Chapter 3

THE trouble had not been stirred up overnight. The Union had been gathering forces slowly but it was not until the April before this September that we knew how much was happening with our gates. One perfect afternoon of warm sun and burnished skies the United Textile Workers ha staged on Main Street what was probably the greatest labor parade in the history of the South. The line was two miles long. Nearly five thousand workers and they sympathizers marched three abreast. They were led by Francis J. Gorman, whose light-hearted mood seemed to be shared by only a part of those who followed in his train: some were sullen, some were bored, some were openly contemptuous of the assembled citizenry who gape in amazement from sidewalks and porches along the way. Many paraders were dressed in their Sunday best—“best” that was not so fine as local observers reported it to be, for the occasional fur pieces, worm fashionably in the warm weather, were cheap imitations and the silk stockings we heard so much about were not without darns. Some of the girls wore high heels and parading was as difficult for them as it was for cripples with their crutches and mothers who carried babies. Past the Elks’ Club, past the more prominent Methodist and Baptist churches, past the best homes, the line moved on to the spirited music of a lively band.

The banners of the UTW waved beside the Stars and Stripes.

Huge placards flashed by:






It had been feared by gloomier spectators that there would be a special demonstration in front of Mr. Fitzgerald’s residence. But the workers did no more than stare at the white house here curtains were drawn as though the family had safeguarded themselves from this tumultuous scene.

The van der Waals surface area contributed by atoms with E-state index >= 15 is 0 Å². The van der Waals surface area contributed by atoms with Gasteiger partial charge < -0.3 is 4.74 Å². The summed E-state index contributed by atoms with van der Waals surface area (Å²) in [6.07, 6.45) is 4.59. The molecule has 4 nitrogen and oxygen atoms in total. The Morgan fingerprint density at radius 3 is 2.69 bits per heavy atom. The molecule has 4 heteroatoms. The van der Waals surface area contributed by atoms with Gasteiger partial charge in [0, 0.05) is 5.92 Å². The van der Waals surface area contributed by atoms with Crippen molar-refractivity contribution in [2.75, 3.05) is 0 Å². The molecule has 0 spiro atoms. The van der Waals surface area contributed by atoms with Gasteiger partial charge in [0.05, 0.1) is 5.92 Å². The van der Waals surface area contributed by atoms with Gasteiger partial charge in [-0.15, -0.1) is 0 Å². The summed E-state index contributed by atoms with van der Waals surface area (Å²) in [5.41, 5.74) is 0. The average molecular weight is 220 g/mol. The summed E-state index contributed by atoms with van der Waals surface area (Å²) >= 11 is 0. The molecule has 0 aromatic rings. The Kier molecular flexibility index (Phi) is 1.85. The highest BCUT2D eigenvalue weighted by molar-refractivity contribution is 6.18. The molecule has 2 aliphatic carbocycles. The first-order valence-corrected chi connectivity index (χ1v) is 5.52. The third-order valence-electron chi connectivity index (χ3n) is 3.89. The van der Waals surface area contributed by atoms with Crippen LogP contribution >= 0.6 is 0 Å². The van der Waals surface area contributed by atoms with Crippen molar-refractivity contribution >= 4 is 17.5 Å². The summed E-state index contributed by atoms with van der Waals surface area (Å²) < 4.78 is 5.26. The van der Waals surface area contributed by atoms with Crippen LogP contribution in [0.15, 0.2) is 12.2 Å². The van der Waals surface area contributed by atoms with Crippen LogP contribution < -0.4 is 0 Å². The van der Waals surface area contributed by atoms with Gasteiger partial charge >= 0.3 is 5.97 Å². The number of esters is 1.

Near me on the sidewalk two middle-aged women with flat voices gossiped cheerfully.

“Poor Mr. Fitzgerald, I now he never thought eh’ live to see this day. These common people ought to be ashamed of themselves. Just look how many of those mill girls have got on silk hose! Somebody was tellin’ me the other day that they won’t buy anything but the best grade hose and a friend of mine who knows a clerk in the Schoolfield store says they buy strawberries in March. And here they are grumblin’ about $13.50 a week. I don’t pay my cook but $3. How much do you pay yours? You do? Well, honey, if the poor whites keep on like this, the next thing we know the niggers will be paradin’ around.”

“Saints preserve us! But I declare it’s awful for these foreign agitators to come stirrin’ up trouble in Danville. The police ought to get busy right now.”

“You’re exactly right. I just can’t help thinkin’ of Mr. Fitzgerald. He’s always been so good to everytbody and now it looks like the whole town is fussin’ at him. It’s not just these laborin’ people, either. The stockholders are furious because they didn’t get any dividends. They say he ought to have cut salaries long before now.”

“Well, he certainly has done some whackin’ now. He cut everybody from himself right on down.”

“Yes, he used to get $75,000 and now he just gest $60,000. Goodness, I can’t conceive of that much money!”

“It is a lot of money. But, then, he’s a mighty generous man. Of course, I recon he’s been too extravagant, too. You know what they say about his daughter’s trousseau, all the finery she bought in New York. They say she spent thousands on that weddin’. Just like money grew on trees—”

At this point I had to follow the paraders to Ballou Park where there was to be speech-making by the visitors. I knew what the rest of the dialogue would have been. Every time that trousseau was described by the disgruntle stockholders or the general public its costly magnificence became more and more incredible. Thousands of dollars, they said. The best silk lingerie from Fifth Avenue. Silk chemises and step-ins like movie stars wore. Handkerchiefs that cost ten dollars apiece. And, meanwhile, no dividends for the poor widows whose husbands had seen fit to put t heir earnings in our local common or preferred. It was true that salaries and wages had been slashed at last and some of the men who made fifteen or twenty thousand would have to be content with less, just as the weavers and doffers and carders must suffer their ten percent, too. Why single out the fact that a salary of $60,000 was noting to kick about? Couldn’t Mr. Fitzgerald get that much from another mill any time he pleased and, besides, didn’t he give away a large part of his earnings to private and public charities?…